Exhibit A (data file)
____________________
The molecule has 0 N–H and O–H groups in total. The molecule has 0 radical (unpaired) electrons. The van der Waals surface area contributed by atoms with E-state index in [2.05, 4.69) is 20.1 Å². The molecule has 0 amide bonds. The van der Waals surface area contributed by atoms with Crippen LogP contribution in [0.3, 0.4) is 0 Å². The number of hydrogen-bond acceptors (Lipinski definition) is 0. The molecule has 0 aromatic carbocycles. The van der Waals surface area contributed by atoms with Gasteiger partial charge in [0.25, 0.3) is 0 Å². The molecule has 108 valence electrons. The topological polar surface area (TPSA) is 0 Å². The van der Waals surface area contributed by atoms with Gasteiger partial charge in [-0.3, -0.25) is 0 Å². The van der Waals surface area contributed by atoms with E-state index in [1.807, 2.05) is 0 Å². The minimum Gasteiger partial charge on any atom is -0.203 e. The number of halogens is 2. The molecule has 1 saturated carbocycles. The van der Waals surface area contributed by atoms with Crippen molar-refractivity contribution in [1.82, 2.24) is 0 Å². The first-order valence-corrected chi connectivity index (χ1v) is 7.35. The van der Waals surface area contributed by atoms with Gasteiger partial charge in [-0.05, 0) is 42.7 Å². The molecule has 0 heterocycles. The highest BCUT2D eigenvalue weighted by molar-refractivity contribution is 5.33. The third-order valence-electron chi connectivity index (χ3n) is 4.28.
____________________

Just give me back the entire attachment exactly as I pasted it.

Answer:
The molecule has 0 N–H and O–H groups in total. The molecule has 0 radical (unpaired) electrons. The van der Waals surface area contributed by atoms with E-state index in [2.05, 4.69) is 20.1 Å². The molecule has 0 amide bonds. The van der Waals surface area contributed by atoms with Crippen LogP contribution in [0.3, 0.4) is 0 Å². The number of hydrogen-bond acceptors (Lipinski definition) is 0. The molecule has 0 aromatic carbocycles. The van der Waals surface area contributed by atoms with Gasteiger partial charge in [0.25, 0.3) is 0 Å². The molecule has 108 valence electrons. The topological polar surface area (TPSA) is 0 Å². The van der Waals surface area contributed by atoms with Gasteiger partial charge in [-0.3, -0.25) is 0 Å². The van der Waals surface area contributed by atoms with E-state index in [1.807, 2.05) is 0 Å². The minimum Gasteiger partial charge on any atom is -0.203 e. The number of halogens is 2. The molecule has 1 saturated carbocycles. The van der Waals surface area contributed by atoms with Crippen molar-refractivity contribution in [1.82, 2.24) is 0 Å². The first-order valence-corrected chi connectivity index (χ1v) is 7.35. The van der Waals surface area contributed by atoms with Gasteiger partial charge in [-0.05, 0) is 42.7 Å². The molecule has 0 heterocycles. The highest BCUT2D eigenvalue weighted by molar-refractivity contribution is 5.33. The third-order valence-electron chi connectivity index (χ3n) is 4.28.